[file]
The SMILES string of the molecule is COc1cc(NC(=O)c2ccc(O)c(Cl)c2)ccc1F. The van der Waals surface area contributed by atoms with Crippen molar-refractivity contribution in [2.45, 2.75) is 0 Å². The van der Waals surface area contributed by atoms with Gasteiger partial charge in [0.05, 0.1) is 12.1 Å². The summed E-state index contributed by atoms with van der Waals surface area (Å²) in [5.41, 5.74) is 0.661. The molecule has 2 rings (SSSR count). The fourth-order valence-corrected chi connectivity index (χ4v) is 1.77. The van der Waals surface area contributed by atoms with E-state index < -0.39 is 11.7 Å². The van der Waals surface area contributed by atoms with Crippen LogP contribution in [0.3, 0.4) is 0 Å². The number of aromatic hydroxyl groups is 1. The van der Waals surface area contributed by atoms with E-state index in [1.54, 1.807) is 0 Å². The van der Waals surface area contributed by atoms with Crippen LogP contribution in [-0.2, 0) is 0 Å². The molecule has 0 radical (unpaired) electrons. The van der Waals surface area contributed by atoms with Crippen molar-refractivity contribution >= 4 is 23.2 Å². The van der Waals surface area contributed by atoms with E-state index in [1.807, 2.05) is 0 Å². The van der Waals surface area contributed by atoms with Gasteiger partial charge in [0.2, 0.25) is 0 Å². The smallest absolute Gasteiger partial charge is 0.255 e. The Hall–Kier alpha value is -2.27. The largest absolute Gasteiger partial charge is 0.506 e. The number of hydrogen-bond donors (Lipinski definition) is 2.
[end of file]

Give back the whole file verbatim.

The SMILES string of the molecule is COc1cc(NC(=O)c2ccc(O)c(Cl)c2)ccc1F. The van der Waals surface area contributed by atoms with Crippen molar-refractivity contribution in [2.45, 2.75) is 0 Å². The van der Waals surface area contributed by atoms with Gasteiger partial charge in [0.05, 0.1) is 12.1 Å². The summed E-state index contributed by atoms with van der Waals surface area (Å²) in [5.41, 5.74) is 0.661. The molecule has 2 rings (SSSR count). The fourth-order valence-corrected chi connectivity index (χ4v) is 1.77. The van der Waals surface area contributed by atoms with E-state index < -0.39 is 11.7 Å². The van der Waals surface area contributed by atoms with Crippen LogP contribution in [0.3, 0.4) is 0 Å². The number of aromatic hydroxyl groups is 1. The van der Waals surface area contributed by atoms with E-state index in [1.54, 1.807) is 0 Å². The van der Waals surface area contributed by atoms with Crippen LogP contribution in [-0.2, 0) is 0 Å². The molecule has 0 radical (unpaired) electrons. The van der Waals surface area contributed by atoms with Crippen molar-refractivity contribution >= 4 is 23.2 Å². The van der Waals surface area contributed by atoms with E-state index in [1.807, 2.05) is 0 Å². The van der Waals surface area contributed by atoms with Gasteiger partial charge in [0.2, 0.25) is 0 Å². The smallest absolute Gasteiger partial charge is 0.255 e. The Hall–Kier alpha value is -2.27. The largest absolute Gasteiger partial charge is 0.506 e. The number of hydrogen-bond donors (Lipinski definition) is 2.